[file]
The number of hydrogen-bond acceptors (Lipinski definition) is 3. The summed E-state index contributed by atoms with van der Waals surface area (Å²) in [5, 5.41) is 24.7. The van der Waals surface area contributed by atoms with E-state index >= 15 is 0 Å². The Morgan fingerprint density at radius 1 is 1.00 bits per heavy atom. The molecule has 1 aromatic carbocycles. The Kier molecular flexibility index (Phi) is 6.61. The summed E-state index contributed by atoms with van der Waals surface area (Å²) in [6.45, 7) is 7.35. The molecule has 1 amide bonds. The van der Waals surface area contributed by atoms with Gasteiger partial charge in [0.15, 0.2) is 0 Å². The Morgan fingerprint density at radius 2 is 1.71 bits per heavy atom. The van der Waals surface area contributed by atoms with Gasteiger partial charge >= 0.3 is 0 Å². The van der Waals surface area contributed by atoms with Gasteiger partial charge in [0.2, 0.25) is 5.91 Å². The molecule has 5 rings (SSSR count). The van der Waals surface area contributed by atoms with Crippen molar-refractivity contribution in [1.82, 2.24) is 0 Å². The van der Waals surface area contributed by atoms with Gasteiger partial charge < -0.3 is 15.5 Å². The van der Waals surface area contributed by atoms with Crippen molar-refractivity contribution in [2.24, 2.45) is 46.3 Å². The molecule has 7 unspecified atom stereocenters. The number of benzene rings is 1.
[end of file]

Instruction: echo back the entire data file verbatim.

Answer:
The number of hydrogen-bond acceptors (Lipinski definition) is 3. The summed E-state index contributed by atoms with van der Waals surface area (Å²) in [5, 5.41) is 24.7. The van der Waals surface area contributed by atoms with E-state index >= 15 is 0 Å². The Morgan fingerprint density at radius 1 is 1.00 bits per heavy atom. The molecule has 1 aromatic carbocycles. The Kier molecular flexibility index (Phi) is 6.61. The summed E-state index contributed by atoms with van der Waals surface area (Å²) in [6.45, 7) is 7.35. The molecule has 1 amide bonds. The van der Waals surface area contributed by atoms with Gasteiger partial charge in [0.15, 0.2) is 0 Å². The Morgan fingerprint density at radius 2 is 1.71 bits per heavy atom. The van der Waals surface area contributed by atoms with Gasteiger partial charge >= 0.3 is 0 Å². The van der Waals surface area contributed by atoms with Gasteiger partial charge in [0.2, 0.25) is 5.91 Å². The molecule has 5 rings (SSSR count). The van der Waals surface area contributed by atoms with Crippen molar-refractivity contribution in [1.82, 2.24) is 0 Å². The van der Waals surface area contributed by atoms with Gasteiger partial charge < -0.3 is 15.5 Å². The van der Waals surface area contributed by atoms with Crippen molar-refractivity contribution in [2.24, 2.45) is 46.3 Å². The molecule has 7 unspecified atom stereocenters. The number of benzene rings is 1.